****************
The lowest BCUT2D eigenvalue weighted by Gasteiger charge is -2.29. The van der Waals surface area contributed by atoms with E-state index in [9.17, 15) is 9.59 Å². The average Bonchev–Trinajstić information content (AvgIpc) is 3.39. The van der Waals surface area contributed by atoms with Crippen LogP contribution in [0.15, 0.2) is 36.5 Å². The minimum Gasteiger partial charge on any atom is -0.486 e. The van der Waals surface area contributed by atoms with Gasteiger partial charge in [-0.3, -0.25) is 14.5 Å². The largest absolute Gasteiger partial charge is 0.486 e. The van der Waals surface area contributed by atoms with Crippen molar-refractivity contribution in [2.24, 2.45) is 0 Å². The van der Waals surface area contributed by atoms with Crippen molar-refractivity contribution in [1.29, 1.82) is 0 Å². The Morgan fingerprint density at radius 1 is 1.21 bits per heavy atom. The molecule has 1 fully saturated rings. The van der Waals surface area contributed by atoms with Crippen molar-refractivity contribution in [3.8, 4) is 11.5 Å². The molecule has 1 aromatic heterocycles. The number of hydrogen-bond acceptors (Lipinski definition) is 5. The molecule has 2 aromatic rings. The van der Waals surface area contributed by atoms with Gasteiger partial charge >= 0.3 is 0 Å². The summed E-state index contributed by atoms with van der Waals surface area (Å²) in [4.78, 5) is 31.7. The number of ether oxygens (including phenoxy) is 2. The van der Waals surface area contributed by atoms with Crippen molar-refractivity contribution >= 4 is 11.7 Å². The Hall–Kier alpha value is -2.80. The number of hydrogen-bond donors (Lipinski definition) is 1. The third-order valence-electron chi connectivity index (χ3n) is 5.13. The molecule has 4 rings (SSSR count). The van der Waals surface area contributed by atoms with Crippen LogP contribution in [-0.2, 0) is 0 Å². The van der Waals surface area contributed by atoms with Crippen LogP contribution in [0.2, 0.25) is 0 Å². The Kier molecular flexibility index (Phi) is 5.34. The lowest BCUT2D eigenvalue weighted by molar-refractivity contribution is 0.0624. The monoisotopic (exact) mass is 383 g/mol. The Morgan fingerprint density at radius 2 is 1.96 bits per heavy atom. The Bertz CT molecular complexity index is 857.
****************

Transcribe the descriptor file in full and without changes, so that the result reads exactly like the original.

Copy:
The lowest BCUT2D eigenvalue weighted by Gasteiger charge is -2.29. The van der Waals surface area contributed by atoms with E-state index in [9.17, 15) is 9.59 Å². The average Bonchev–Trinajstić information content (AvgIpc) is 3.39. The van der Waals surface area contributed by atoms with Crippen LogP contribution in [0.15, 0.2) is 36.5 Å². The minimum Gasteiger partial charge on any atom is -0.486 e. The van der Waals surface area contributed by atoms with Gasteiger partial charge in [-0.3, -0.25) is 14.5 Å². The largest absolute Gasteiger partial charge is 0.486 e. The van der Waals surface area contributed by atoms with Crippen molar-refractivity contribution in [2.24, 2.45) is 0 Å². The van der Waals surface area contributed by atoms with Crippen molar-refractivity contribution in [1.29, 1.82) is 0 Å². The Morgan fingerprint density at radius 1 is 1.21 bits per heavy atom. The molecule has 1 fully saturated rings. The van der Waals surface area contributed by atoms with Crippen molar-refractivity contribution in [3.8, 4) is 11.5 Å². The molecule has 1 aromatic heterocycles. The number of hydrogen-bond acceptors (Lipinski definition) is 5. The molecule has 2 aromatic rings. The van der Waals surface area contributed by atoms with Gasteiger partial charge >= 0.3 is 0 Å². The summed E-state index contributed by atoms with van der Waals surface area (Å²) in [4.78, 5) is 31.7. The number of ether oxygens (including phenoxy) is 2. The van der Waals surface area contributed by atoms with Crippen molar-refractivity contribution >= 4 is 11.7 Å². The Hall–Kier alpha value is -2.80. The number of hydrogen-bond donors (Lipinski definition) is 1. The third-order valence-electron chi connectivity index (χ3n) is 5.13. The molecule has 4 rings (SSSR count). The van der Waals surface area contributed by atoms with Crippen LogP contribution in [-0.2, 0) is 0 Å². The van der Waals surface area contributed by atoms with Crippen LogP contribution in [0.2, 0.25) is 0 Å². The Kier molecular flexibility index (Phi) is 5.34. The lowest BCUT2D eigenvalue weighted by molar-refractivity contribution is 0.0624. The monoisotopic (exact) mass is 383 g/mol. The Morgan fingerprint density at radius 2 is 1.96 bits per heavy atom. The Bertz CT molecular complexity index is 857.